December 11, 2012

Legendary Blogging #2: "Hercules and the Lost Kingdom"

In his second adventure, Hercules agrees to escort a young woman named Deianeira in search of the lost city of Troy. When they finally reach the outskirts of the city the find its population living in refugee camps - and the city itself in the hands of Hera's Blue Priests.

"Hercules and the Lost Kingdom" is the second made-for-television film for Hercules: The Legendary Journeys, first broadcast on 2 May 1994. It is a step up from its predecessor, and provides a more accurate template for the TV series to follow. It's a much more relaxed affair and it's willing to have a laugh at itself. Kevin Sorbo seems a lot more comfortable as Hercules, and the overall vibe is a silly pulp fantasy that wants its audience to have fun.



Just as "Hercules and the Amazon Women" featured Lucy Lawless in a pre-Xena role, "Hercules and the Lost Kingdom" features more Hercules/Xena stars in early roles. Renee O'Connor makes an enormous impression as the fiesty Deianeira (unrelated to Hercules' future wife Deianeira, somewhat confusingly). She gets a lot of the film's funniest moments, including one of my favourites for the whole franchise (in response to "I'm Hercules", she falls about laughing before asking "Your parents named you after Hercules?!"). Also guest starring is Robert Trebor as the obsequious slave Waylin - he later recurs throughout Hercules and Xena in the role of Salmoneus.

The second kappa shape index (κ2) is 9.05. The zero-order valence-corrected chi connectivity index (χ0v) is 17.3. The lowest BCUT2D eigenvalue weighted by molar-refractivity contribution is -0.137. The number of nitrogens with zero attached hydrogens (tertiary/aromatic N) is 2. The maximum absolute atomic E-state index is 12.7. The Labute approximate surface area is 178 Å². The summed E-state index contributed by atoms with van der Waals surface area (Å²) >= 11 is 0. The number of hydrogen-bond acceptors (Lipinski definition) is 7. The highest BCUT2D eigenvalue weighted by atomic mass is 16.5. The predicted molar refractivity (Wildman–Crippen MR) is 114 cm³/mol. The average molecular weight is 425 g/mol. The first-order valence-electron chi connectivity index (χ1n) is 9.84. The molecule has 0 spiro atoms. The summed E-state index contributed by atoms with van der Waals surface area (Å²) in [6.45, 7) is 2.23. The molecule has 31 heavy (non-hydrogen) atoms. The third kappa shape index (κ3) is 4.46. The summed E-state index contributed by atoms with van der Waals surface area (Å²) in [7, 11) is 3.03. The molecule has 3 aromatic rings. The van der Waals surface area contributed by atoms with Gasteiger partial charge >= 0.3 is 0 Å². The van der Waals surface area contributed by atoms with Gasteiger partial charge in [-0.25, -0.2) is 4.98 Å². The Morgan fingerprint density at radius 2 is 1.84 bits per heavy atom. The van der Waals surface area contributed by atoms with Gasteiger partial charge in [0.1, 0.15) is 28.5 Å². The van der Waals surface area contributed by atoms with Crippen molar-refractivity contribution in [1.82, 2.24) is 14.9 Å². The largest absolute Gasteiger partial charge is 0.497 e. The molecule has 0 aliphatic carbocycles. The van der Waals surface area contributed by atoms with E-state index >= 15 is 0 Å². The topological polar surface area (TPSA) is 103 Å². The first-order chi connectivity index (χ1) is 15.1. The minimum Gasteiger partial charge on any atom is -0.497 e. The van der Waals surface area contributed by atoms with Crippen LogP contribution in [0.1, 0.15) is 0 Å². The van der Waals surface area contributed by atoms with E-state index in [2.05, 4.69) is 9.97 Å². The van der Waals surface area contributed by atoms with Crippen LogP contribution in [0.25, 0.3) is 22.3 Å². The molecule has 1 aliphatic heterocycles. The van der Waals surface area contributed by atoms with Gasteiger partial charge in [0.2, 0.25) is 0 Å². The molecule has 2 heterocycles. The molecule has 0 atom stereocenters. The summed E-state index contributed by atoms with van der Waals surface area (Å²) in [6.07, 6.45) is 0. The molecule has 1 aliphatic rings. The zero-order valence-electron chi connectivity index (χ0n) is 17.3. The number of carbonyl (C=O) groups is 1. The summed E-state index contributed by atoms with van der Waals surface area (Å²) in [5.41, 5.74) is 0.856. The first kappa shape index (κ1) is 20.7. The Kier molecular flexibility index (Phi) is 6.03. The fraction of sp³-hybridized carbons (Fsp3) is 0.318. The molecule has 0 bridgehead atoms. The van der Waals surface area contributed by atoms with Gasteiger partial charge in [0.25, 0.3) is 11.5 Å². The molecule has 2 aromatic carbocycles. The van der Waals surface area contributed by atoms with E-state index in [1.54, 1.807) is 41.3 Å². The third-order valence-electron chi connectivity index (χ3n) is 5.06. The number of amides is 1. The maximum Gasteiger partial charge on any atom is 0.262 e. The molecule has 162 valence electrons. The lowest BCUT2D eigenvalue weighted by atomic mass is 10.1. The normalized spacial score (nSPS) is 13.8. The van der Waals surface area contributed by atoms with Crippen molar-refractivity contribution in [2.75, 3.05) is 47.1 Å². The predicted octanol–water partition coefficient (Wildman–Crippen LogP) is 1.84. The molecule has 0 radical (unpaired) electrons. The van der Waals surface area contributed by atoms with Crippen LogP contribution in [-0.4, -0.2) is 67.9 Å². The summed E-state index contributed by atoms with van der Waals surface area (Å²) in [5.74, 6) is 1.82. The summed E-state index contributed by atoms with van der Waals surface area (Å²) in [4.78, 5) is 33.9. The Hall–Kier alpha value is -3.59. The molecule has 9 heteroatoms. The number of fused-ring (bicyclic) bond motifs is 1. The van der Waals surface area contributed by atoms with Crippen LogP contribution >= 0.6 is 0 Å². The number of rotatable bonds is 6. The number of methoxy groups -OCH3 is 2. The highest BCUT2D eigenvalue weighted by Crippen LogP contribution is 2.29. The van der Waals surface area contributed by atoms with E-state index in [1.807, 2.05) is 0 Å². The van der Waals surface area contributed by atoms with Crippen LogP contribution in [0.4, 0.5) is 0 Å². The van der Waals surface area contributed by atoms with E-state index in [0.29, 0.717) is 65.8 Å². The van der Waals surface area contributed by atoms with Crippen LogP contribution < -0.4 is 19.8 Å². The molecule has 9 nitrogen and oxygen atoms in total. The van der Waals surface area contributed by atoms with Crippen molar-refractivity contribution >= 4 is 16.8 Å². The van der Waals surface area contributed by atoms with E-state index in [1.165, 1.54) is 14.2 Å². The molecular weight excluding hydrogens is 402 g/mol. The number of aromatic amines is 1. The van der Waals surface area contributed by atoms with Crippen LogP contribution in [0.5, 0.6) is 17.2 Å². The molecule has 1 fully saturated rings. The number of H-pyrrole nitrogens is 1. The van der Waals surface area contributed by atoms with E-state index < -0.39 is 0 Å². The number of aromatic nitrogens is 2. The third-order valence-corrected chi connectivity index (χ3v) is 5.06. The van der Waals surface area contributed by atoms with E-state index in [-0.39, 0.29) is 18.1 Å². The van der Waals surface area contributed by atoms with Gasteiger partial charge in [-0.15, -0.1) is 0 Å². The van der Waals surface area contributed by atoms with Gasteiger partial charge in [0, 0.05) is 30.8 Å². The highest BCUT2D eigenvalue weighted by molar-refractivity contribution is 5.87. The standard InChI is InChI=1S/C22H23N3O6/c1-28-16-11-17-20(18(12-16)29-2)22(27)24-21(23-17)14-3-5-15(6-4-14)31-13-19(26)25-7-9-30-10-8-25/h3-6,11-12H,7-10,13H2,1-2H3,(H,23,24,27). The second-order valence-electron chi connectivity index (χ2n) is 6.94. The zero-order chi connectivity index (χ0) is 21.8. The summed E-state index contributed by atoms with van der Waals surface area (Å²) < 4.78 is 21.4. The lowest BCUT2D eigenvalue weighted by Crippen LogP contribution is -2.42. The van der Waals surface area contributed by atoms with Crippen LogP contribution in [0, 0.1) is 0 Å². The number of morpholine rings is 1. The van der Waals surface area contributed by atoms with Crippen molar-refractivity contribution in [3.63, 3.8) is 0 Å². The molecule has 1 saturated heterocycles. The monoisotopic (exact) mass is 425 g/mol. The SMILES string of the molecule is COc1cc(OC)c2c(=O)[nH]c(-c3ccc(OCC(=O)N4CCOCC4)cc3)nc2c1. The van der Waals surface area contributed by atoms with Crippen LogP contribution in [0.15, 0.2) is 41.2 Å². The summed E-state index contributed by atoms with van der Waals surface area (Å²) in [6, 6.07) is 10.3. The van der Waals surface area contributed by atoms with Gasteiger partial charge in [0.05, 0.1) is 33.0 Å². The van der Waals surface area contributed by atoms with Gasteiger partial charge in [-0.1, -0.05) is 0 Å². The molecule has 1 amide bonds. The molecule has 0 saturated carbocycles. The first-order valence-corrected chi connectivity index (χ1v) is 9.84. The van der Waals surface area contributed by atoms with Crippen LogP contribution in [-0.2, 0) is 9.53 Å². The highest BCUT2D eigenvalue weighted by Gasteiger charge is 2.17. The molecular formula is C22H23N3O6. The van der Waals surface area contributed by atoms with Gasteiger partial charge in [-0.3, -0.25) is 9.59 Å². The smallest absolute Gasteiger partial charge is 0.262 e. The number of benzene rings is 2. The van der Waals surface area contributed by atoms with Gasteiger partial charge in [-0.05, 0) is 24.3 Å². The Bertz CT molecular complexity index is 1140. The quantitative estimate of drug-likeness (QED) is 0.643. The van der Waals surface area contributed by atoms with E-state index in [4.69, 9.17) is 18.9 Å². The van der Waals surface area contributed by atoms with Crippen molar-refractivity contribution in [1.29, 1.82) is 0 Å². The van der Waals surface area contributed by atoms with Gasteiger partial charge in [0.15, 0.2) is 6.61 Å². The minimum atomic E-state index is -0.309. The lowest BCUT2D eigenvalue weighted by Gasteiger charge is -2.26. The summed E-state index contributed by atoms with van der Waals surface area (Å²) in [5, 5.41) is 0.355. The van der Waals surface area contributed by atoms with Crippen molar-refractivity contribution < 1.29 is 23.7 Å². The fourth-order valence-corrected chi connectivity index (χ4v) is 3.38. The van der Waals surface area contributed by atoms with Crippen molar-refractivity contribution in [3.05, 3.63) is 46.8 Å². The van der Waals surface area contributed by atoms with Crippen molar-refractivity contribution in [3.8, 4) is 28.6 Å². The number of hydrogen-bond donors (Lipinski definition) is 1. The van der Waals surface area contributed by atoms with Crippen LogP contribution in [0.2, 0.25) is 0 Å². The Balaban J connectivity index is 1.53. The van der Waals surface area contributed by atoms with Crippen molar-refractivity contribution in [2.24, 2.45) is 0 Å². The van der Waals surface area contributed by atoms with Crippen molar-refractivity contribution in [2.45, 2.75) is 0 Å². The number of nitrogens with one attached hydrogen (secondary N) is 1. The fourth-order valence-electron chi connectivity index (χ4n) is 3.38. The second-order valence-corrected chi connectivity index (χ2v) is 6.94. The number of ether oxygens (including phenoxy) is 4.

There's some fairly lazy plotting going on with this film, since it's effectively a simple quest with a string of action-oriented or comedic set pieces strung along in a row. This might frustrate, but with the film as a whole acting as such a piece of fluff it's hard to be too concerned. It also seems fairly nonsensical in terms of actual mythology: Troy appears to be a name the writers simply grabbed and used, rather than being the actual city of Troy viewers might be familiar with.

This is silly fun: if you're expecting more you'll be disappointed. It's a much better step towards the TV series, however, and would have made a vastly superior first film to the much less accomplished "Hercules and the Amazon Women". It gets my vote, which leaves the TV movies running at 50%.

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